Dolan.? The times and his contributions suggest it.

Cardinal-cardinalThe Holy Spirit will guide the conclave. Period. No doubt at all.

But that doesn’t mean we can’t take a peek at the signs of the times. I believe some of the signs point toward Cardinal Dolan.

John White wrote about this earlier tonight, but there’s more to the chatter than he touched on.

The notion of a pope from the United States would have been laughable when Benedict was elected in 2005. This is not 2005. Things have changed considerably, and one man has made it more possible (not necessarily likely, but possible) that an American could be elected to the See of Peter.

That one man? It’s not Cardinal Dolan. On his own he would continue to be the force-of-nature cardinal archbishop of New York, but would still have no chance at the papacy.

No, the one man who has made it possible for an American to have a chance is Barack Obama.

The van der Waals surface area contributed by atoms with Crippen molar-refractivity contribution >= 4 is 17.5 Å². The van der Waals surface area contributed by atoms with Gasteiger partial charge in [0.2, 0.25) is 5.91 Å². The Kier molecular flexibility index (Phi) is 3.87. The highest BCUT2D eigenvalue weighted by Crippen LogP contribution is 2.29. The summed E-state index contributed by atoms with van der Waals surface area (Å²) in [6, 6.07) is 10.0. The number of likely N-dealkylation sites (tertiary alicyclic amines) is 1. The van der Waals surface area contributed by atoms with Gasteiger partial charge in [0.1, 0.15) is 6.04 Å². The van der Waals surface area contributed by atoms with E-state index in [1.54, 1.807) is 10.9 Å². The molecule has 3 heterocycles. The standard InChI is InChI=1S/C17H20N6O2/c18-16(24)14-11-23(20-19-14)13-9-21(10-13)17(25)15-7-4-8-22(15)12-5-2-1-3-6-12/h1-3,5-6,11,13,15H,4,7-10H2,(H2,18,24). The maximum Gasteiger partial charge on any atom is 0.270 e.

Religious liberty, culture-of-death here at home and abroad, gay “marriage,” women in combat roles, drone wars… The man basically embodies the “dictatorship of relativism” that then-Cardinal Ratzinger warned about in his homily at the Mass before the conclave that made him Benedict XVI.

The lasting changes Obama has brought to this country have made it far more possible that an American could be elected. In 1978 the Kremlin shuddered when the cardinal archbishop of Krakow, the young, charismatic, dynamic, Karol Josef Wojtyla was elected pope and sparked the cultural revival in Poland that ended Communist rule.